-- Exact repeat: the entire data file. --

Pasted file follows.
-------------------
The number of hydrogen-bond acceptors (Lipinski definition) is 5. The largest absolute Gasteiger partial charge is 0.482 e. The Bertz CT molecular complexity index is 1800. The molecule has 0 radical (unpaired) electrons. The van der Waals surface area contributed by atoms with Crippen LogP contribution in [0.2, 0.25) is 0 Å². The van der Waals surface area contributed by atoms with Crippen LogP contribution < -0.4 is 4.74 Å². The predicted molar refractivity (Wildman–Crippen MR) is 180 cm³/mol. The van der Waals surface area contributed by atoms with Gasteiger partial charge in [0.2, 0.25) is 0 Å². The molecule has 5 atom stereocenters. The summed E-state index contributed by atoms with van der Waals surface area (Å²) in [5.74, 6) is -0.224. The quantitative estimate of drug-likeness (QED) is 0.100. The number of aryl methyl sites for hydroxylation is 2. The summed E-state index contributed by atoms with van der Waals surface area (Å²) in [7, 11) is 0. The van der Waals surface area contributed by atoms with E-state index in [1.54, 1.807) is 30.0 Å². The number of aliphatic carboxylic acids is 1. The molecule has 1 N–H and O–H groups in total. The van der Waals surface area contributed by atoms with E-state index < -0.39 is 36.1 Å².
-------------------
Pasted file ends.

The number of hydrogen-bond acceptors (Lipinski definition) is 5. The largest absolute Gasteiger partial charge is 0.482 e. The Bertz CT molecular complexity index is 1800. The molecule has 0 radical (unpaired) electrons. The van der Waals surface area contributed by atoms with Crippen LogP contribution in [0.2, 0.25) is 0 Å². The van der Waals surface area contributed by atoms with Crippen LogP contribution < -0.4 is 4.74 Å². The predicted molar refractivity (Wildman–Crippen MR) is 180 cm³/mol. The van der Waals surface area contributed by atoms with Gasteiger partial charge in [0.2, 0.25) is 0 Å². The molecule has 5 atom stereocenters. The summed E-state index contributed by atoms with van der Waals surface area (Å²) in [5.74, 6) is -0.224. The quantitative estimate of drug-likeness (QED) is 0.100. The number of aryl methyl sites for hydroxylation is 2. The summed E-state index contributed by atoms with van der Waals surface area (Å²) in [7, 11) is 0. The van der Waals surface area contributed by atoms with E-state index in [1.54, 1.807) is 30.0 Å². The number of aliphatic carboxylic acids is 1. The molecule has 1 N–H and O–H groups in total. The van der Waals surface area contributed by atoms with E-state index < -0.39 is 36.1 Å².